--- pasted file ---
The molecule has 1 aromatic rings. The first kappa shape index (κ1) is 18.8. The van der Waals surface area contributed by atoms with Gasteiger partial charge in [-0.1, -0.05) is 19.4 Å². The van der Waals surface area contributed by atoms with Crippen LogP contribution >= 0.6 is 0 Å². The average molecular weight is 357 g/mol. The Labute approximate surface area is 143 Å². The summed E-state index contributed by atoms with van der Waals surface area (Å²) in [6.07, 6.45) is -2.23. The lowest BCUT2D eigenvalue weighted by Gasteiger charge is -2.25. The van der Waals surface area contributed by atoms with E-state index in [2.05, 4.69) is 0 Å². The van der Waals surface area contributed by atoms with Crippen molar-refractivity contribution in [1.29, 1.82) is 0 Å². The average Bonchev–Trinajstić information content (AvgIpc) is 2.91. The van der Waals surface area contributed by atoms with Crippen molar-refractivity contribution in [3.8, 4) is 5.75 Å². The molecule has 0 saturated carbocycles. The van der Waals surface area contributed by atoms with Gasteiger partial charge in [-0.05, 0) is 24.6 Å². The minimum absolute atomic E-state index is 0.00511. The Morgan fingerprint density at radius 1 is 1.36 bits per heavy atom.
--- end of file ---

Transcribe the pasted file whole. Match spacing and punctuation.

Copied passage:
The molecule has 1 aromatic rings. The first kappa shape index (κ1) is 18.8. The van der Waals surface area contributed by atoms with Gasteiger partial charge in [-0.1, -0.05) is 19.4 Å². The van der Waals surface area contributed by atoms with Crippen LogP contribution >= 0.6 is 0 Å². The average molecular weight is 357 g/mol. The Labute approximate surface area is 143 Å². The summed E-state index contributed by atoms with van der Waals surface area (Å²) in [6.07, 6.45) is -2.23. The lowest BCUT2D eigenvalue weighted by Gasteiger charge is -2.25. The van der Waals surface area contributed by atoms with E-state index in [2.05, 4.69) is 0 Å². The van der Waals surface area contributed by atoms with Crippen molar-refractivity contribution in [1.29, 1.82) is 0 Å². The average Bonchev–Trinajstić information content (AvgIpc) is 2.91. The van der Waals surface area contributed by atoms with Crippen molar-refractivity contribution in [3.8, 4) is 5.75 Å². The molecule has 0 saturated carbocycles. The van der Waals surface area contributed by atoms with Gasteiger partial charge in [-0.05, 0) is 24.6 Å². The minimum absolute atomic E-state index is 0.00511. The Morgan fingerprint density at radius 1 is 1.36 bits per heavy atom.